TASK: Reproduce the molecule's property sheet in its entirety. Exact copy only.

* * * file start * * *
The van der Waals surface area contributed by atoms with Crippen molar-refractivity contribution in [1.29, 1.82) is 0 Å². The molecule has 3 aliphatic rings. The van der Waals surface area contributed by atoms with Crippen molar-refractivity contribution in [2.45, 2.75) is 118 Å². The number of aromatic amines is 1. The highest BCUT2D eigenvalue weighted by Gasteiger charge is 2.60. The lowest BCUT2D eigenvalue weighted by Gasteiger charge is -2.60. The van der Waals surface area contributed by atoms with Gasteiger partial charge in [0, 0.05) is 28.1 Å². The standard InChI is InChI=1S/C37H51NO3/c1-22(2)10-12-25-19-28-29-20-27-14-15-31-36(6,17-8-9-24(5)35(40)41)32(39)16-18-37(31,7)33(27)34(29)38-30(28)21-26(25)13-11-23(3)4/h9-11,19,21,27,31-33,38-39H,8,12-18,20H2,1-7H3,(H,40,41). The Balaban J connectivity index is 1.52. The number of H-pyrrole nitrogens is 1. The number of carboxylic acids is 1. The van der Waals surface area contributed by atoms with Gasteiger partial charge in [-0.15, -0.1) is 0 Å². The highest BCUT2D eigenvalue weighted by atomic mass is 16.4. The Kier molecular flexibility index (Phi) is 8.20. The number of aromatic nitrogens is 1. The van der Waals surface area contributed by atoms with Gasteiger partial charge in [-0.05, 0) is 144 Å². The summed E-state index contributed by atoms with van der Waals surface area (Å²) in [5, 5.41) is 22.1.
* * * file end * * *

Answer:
The van der Waals surface area contributed by atoms with Crippen molar-refractivity contribution in [1.29, 1.82) is 0 Å². The molecule has 3 aliphatic rings. The van der Waals surface area contributed by atoms with Crippen molar-refractivity contribution in [2.45, 2.75) is 118 Å². The number of aromatic amines is 1. The highest BCUT2D eigenvalue weighted by Gasteiger charge is 2.60. The lowest BCUT2D eigenvalue weighted by Gasteiger charge is -2.60. The van der Waals surface area contributed by atoms with Gasteiger partial charge in [0, 0.05) is 28.1 Å². The standard InChI is InChI=1S/C37H51NO3/c1-22(2)10-12-25-19-28-29-20-27-14-15-31-36(6,17-8-9-24(5)35(40)41)32(39)16-18-37(31,7)33(27)34(29)38-30(28)21-26(25)13-11-23(3)4/h9-11,19,21,27,31-33,38-39H,8,12-18,20H2,1-7H3,(H,40,41). The Balaban J connectivity index is 1.52. The number of H-pyrrole nitrogens is 1. The number of carboxylic acids is 1. The van der Waals surface area contributed by atoms with Gasteiger partial charge in [-0.15, -0.1) is 0 Å². The highest BCUT2D eigenvalue weighted by atomic mass is 16.4. The Kier molecular flexibility index (Phi) is 8.20. The number of aromatic nitrogens is 1. The van der Waals surface area contributed by atoms with Gasteiger partial charge in [-0.05, 0) is 144 Å². The summed E-state index contributed by atoms with van der Waals surface area (Å²) in [5, 5.41) is 22.1.